Homemade Dishwasher Tablets Recipe

These homemade dishwasher tablets will not only save you money, they’ll also save your health and the planet!

Many dishwashing powders and liquids contain a whole host of chemicals that are both terrible for the environment and our own health. 

Most of these product are derived from petrochemicals and contain synthetic fragrances (even when advertised as “fragrance-free”). The chemicals in these products get into our waterways and damage aquatic life, and also release volatile organic compounds (VOCs) into our homes, which can cause short-and long-term health effects. 

Homemade cleaning products

There are plenty of other advantages to making your own homemade dishwashing tablets, too. The most obvious one is the amount of money you’ll save, followed by the packaging and plastics you’re not buying and bringing into your home.

Also, reducing the toxicity of the spent water produced during the dishwashing process means you can implement a greywater irrigation system without compromising the health of your plants and soil. 

And, if you have the skills and ingredients to produce homemade dishwashing tablets, there’s also the benefit of reducing the reliance you and your family has on large supply chains. Which is why having a really simple but effective recipe, like the one here, is particularly useful. 

How to make homemade dishwasher tablets

non toxic cleaning


  • 1 cup bi-carb soda
  • 1/4 cup citric acid
  • 1/2 cup sea salt
  • 1 tbsp plain white vinegar
  • 20 drops eucalyptus essential oil
  • 15 drops lemon essential oil
  • Silicone ice cube mould or tray
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Add the bi-carb soda, citric acid and sea salt to a large bowl and mix until combined.

Add the essential oils, mix through, then add the vinegar to the mixture and stir through thoroughly. 

Spoon the mixture into your mould and press down firmly until it’s well packed. 

Leave to set for 12 hours in a cool and dry place. 

Once set, turn the mould upside down and gently tap the bottom to remove the tablets. They should pop out easily.

Store tablets in an airtight container in a cool, dry place.

To use, add your homemade dishwasher tablets to your dishwasher tablet compartment or if they’re too large the cutlery drawer.


  1. Just found you.
    Rapt to find all the ways to live cleanly, self sustainable and to assist the planet to be less polluted and better for everyone.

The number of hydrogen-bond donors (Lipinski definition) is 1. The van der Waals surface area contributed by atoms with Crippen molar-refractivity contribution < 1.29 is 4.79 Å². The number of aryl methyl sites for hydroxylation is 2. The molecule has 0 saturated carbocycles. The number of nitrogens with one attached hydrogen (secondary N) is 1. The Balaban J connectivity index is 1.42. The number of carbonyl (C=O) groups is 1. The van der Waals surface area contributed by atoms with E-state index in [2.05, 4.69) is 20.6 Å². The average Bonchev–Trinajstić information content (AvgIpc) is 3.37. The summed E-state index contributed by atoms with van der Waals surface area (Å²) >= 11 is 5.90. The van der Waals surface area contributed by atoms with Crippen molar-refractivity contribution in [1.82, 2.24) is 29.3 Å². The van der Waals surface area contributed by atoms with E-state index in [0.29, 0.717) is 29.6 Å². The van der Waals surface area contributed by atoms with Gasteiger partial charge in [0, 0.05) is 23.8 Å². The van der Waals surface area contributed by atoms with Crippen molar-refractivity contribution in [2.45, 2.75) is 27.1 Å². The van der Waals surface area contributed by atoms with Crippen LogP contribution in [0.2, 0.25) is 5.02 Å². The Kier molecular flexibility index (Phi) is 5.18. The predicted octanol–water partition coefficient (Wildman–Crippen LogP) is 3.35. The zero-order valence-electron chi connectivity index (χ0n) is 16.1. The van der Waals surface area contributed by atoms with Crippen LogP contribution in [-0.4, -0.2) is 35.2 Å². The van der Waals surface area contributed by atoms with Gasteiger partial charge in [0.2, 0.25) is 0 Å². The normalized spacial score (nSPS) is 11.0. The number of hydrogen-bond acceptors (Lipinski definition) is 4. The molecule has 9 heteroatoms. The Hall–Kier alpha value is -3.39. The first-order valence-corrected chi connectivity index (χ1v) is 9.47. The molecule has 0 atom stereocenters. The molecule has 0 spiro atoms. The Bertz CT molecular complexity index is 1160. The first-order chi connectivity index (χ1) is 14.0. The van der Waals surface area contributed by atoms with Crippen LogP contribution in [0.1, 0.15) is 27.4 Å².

So looking forward to being part of your community
    Ellie Lawrence

    • Hi Ellie, Welcome, we look forward to sharing all our great ideas with you. Enjoy exploring.

      • I love the idea, but is eucalyptus oil essential for the cleaning? It is toxic to dogs (even the aroma) so I do not use it at home. Is there an alternative oil that is as effective in cleaning dishes, or is only for scent?

  2. Love that there is such a recipe!

    I have a question; doesn’t the addition of vinegar to bicarb cause a fizzing reaction due to the manufacture of water and carbon dioxide? Therefore, what would be the cleaning properties remaining in the bicarb?

    All the best,


    • Hi Kristy – your mould should be similar to an ice cube tray so just as much as you can fit in. Or however large your dishwasher tablet dispenser is in your dishwasher.

  3. HI there PIP, I’m wondering on the chemistry of adding vinegar and bicarb together. Aren’t we getting just a fizzing action and we get carbon dioxide and water? I’m not sure how this helps before the tablets are made.

    I’m very keen to have a homemade and less toxic tablet so maybe someone who has used this method could comment?

    All the best,


    • Hi Christine, thanks for your comment 🙂 Given the ratio of vinegar to bicarb soda in this recipe that won’t be an issue. Good luck and let us know if you need anymore help!

  4. Hi
    I would really love to use this recipe. I have read that home made dishwasher tablets/liquid can damage the dishwasher – the vinegar can apparently eat away at the rubber seals, or is there not enough vinegar to do any damage?

    Many thanks

    • Hi Karen – the small amount of vinegar shouldn’t damage your dishwasher but we recommend checking with your dishwasher brand to be sure!

    • Hi Sandra – best to stick with citrus acid if you can but switching to tartaric acid shouldn’t cause any issues. Let us know how they go!

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